This program which was extracted from the principles of occupational therapy is actually a set of simple, structured and sequential exercises which have become an integral part of our remedial program and our everyday routine. In fact, Mrs Nirmala personally trained two of our teachers who have been leading this program ever since. We remain eternally grateful to her.


Over the years we began to realise that it was not just the children but the remedial teachers themselves who had math phobia and anxiety. We felt there was need to remove this fear at multiple levels and make math learning which is a life skill, fun.

We were fortunate to be led to the right person in our quest to build the right solution for this at diksa.

We met Mr Sundaram who has dedicated his life to training teachers to bring math out of the text book and into the real life experiences of children. Under his guidance we developed the Grow with Math program which again is structured, sequential and cumulative. We developed a lot of inexpensive teaching aids and several hands on activities for each concept, under his guidance.

Initially we successfully tried out all these strategies with our own children and we are now able to train other teachers who are interested in learning these strategies.


It was a long held desire for me to integrate yoga into our curriculum. We finally achieved this goal in the year 2017. Mr. Chandiran our yoga instructor developed customized modules to meet the needs of each child. It was wonderful to see that our children were able to learn and perform several complex asanas. There was significant improvement in their behaviour, attention span and learning ability.

Instrumental Enrichment program for adults

While a lot of attention was being given to children, we realized that there were a considerable number of undiagnosed dyslexic adults. These young men and women were facing challenges in their personal and / or professional lives. Some of these adults were referred to us through counselors. At that stage in their lives, the issue was beyond reading, writing and comprehension. It was impacting the quality of their everyday lives in areas such as relationships, career, money, time, focus and so on.

We leveraged the Instrumental Enrichment program and adapted the mediated learning experience to address the deficit cognitive functions of these young adults. The program involves paper-pencil activities through which thinking skills are mediated. Skills such as planning, analysis, synthesis, logical reasoning, decision making, problem solving, hypothesizing, empathetic communication, perspective building are developed. It has made a significant difference especially when it complemented the counselors efforts.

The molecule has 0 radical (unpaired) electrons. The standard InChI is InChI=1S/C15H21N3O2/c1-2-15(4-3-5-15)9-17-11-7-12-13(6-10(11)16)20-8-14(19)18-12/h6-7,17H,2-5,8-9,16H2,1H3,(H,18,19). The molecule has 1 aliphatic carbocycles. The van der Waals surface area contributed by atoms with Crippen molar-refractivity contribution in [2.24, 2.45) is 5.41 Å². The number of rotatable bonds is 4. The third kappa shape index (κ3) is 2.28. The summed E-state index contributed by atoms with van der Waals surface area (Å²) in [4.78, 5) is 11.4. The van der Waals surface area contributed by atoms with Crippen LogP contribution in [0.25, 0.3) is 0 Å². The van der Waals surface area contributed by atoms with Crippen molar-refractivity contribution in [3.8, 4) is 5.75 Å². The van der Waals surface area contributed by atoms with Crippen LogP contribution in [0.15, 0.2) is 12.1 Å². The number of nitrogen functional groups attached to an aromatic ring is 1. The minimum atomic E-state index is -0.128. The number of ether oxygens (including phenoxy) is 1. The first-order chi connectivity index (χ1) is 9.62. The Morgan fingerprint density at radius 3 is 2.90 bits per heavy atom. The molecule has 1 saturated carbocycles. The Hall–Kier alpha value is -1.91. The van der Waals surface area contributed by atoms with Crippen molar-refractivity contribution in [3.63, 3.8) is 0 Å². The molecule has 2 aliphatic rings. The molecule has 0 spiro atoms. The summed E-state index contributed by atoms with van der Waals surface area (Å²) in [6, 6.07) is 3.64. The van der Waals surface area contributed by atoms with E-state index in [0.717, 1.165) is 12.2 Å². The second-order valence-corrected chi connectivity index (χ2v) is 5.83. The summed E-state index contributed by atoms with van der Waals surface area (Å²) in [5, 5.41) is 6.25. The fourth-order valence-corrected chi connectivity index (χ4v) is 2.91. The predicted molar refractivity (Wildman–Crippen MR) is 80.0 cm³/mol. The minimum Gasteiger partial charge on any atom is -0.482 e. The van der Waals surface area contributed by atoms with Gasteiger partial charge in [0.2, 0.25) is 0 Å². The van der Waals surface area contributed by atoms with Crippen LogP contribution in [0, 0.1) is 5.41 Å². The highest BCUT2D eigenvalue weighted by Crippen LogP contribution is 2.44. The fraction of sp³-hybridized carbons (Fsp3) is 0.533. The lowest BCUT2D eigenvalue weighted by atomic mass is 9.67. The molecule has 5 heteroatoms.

What I have learnt

I started in the year 1990 as a learner and I am proud that I continue to be one after 30 years. My journey as a special educator has impacted me at several levels.


This whole concept of learning - how a young child with phenomenal potential blossoms into an adult with his own individuality continues to fascinate me.

Special education has taught me to be more accepting, non-judgmental, to have faith and patience. I see courage, resilience and hope in each of my students who despite their challenges, persevere through their academic journey and come out as winners. They, along with their supportive parents have taught me not to take anything for granted and believe that life is full of opportunities. Also, it has taught me the important values of gratitude, humility and delayed gratification.

As a parent

I feel that it is because of my role as a special educator that I am able to communicate better with my children. It has also helped me respect and encourage their talents beyond academic skills and appreciate their individuality.

As a professional

Special education has taught me that rewards can come in different forms and colours. The biggest reward for me is when my students begin to believe in themselves, set goals and go about achieving them. They have all evolved as mature adults and seeing them today, it is hard to believe that they were once struggling with their own learning challenges. Many of them have gone on to carve out successful careers for themselves in various fields such as counseling, architecture, art, medicine, engineering, software, business, food, design, media and so on.

Special education has also introduced me to several selfless, dedicated, passionate and accomplished individuals who continue to inspire me. Teachers at diksa (many of them are parents) are an everyday source of strength and motivation. Many of them are highly qualified professionals who have given up promising careers and added value to diksa and to the larger community.

As a social entrepreneur

Special education has taught me to motivate and lead a team when the rewards are neither monetary nor immediate. I am proud to say that we are an all-woman team. We are also proud that we have somehow managed to remain financially self-sufficient all these years. Needless to say, it is the cause that has kept us together.

As a career woman

I realise that sustaining my professional interest required a lot of flexibility and staying very grounded. It also required me to be adaptable and sensitive to the demands of my various roles.

I believe it is possible for every woman to build a career provided that she thinks long-term but at the same time is very grounded to current realities.

What the future looks like

The future of remedial and tutor training will be influenced by technology. Strategies, work sheets, activities and so on are all available at the press of a button. We are probably moving towards a phase where remedial and tutor training will be virtual. In addition to all the skills, special educators will also need to learn to use technology to their advantage. However, they should not lose track of the individual child who needs not only reading and writing skills but also a role model, a source of love, acceptance and emotional connect.

Teaching is considered a noble profession but within that, teaching special children has a privileged position.

Because …

….. together with our students and parents, we have the opportunity to create miracles.

This is what keeps me going!